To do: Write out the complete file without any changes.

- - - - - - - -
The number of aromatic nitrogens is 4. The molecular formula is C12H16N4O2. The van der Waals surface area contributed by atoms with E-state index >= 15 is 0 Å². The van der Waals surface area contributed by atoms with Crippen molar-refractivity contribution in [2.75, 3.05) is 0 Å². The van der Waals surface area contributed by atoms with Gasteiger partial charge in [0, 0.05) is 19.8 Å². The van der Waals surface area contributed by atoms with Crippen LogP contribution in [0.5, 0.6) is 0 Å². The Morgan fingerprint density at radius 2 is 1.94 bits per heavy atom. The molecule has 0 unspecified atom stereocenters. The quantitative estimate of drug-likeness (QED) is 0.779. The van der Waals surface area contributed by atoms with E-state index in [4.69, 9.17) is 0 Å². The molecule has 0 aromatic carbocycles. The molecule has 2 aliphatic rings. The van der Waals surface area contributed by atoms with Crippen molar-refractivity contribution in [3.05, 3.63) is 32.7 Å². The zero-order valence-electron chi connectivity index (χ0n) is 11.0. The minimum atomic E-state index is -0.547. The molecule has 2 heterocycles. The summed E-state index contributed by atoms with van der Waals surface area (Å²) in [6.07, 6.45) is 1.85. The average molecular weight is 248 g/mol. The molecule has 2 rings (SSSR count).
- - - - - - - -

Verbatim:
The number of aromatic nitrogens is 4. The molecular formula is C12H16N4O2. The van der Waals surface area contributed by atoms with E-state index >= 15 is 0 Å². The van der Waals surface area contributed by atoms with Crippen molar-refractivity contribution in [2.75, 3.05) is 0 Å². The van der Waals surface area contributed by atoms with Gasteiger partial charge in [0, 0.05) is 19.8 Å². The van der Waals surface area contributed by atoms with Crippen LogP contribution in [0.5, 0.6) is 0 Å². The Morgan fingerprint density at radius 2 is 1.94 bits per heavy atom. The molecule has 0 unspecified atom stereocenters. The quantitative estimate of drug-likeness (QED) is 0.779. The van der Waals surface area contributed by atoms with E-state index in [4.69, 9.17) is 0 Å². The molecule has 0 aromatic carbocycles. The molecule has 2 aliphatic rings. The van der Waals surface area contributed by atoms with Crippen molar-refractivity contribution in [3.05, 3.63) is 32.7 Å². The zero-order valence-electron chi connectivity index (χ0n) is 11.0. The minimum atomic E-state index is -0.547. The molecule has 2 heterocycles. The summed E-state index contributed by atoms with van der Waals surface area (Å²) in [6.07, 6.45) is 1.85. The average molecular weight is 248 g/mol. The molecule has 2 rings (SSSR count).